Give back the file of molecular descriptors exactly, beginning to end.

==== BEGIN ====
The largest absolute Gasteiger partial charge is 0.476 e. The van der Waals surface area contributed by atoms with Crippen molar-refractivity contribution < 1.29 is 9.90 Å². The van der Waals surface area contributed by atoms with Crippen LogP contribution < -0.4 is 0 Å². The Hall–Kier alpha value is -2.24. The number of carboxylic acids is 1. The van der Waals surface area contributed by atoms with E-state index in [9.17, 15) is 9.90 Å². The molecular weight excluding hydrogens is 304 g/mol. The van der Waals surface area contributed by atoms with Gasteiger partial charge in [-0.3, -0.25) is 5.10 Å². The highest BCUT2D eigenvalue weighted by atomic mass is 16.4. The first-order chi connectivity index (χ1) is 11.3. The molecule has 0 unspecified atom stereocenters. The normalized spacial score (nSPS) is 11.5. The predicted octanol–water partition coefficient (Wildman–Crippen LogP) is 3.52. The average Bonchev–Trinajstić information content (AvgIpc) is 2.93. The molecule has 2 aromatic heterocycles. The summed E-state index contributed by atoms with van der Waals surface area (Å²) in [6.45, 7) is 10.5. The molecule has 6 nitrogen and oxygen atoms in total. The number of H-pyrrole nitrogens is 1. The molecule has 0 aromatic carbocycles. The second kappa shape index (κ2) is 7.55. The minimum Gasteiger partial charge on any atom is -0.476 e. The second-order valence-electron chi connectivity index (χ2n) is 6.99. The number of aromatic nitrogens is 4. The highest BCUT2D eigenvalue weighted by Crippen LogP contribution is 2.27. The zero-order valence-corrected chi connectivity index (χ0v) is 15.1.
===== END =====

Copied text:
The largest absolute Gasteiger partial charge is 0.476 e. The van der Waals surface area contributed by atoms with Crippen molar-refractivity contribution < 1.29 is 9.90 Å². The van der Waals surface area contributed by atoms with Crippen LogP contribution < -0.4 is 0 Å². The Hall–Kier alpha value is -2.24. The number of carboxylic acids is 1. The van der Waals surface area contributed by atoms with E-state index in [9.17, 15) is 9.90 Å². The molecular weight excluding hydrogens is 304 g/mol. The van der Waals surface area contributed by atoms with Gasteiger partial charge in [-0.3, -0.25) is 5.10 Å². The highest BCUT2D eigenvalue weighted by atomic mass is 16.4. The first-order chi connectivity index (χ1) is 11.3. The molecule has 0 unspecified atom stereocenters. The normalized spacial score (nSPS) is 11.5. The predicted octanol–water partition coefficient (Wildman–Crippen LogP) is 3.52. The average Bonchev–Trinajstić information content (AvgIpc) is 2.93. The molecule has 2 aromatic heterocycles. The summed E-state index contributed by atoms with van der Waals surface area (Å²) in [6.45, 7) is 10.5. The molecule has 6 nitrogen and oxygen atoms in total. The number of H-pyrrole nitrogens is 1. The molecule has 0 aromatic carbocycles. The second kappa shape index (κ2) is 7.55. The minimum Gasteiger partial charge on any atom is -0.476 e. The second-order valence-electron chi connectivity index (χ2n) is 6.99. The number of aromatic nitrogens is 4. The highest BCUT2D eigenvalue weighted by Crippen LogP contribution is 2.27. The zero-order valence-corrected chi connectivity index (χ0v) is 15.1.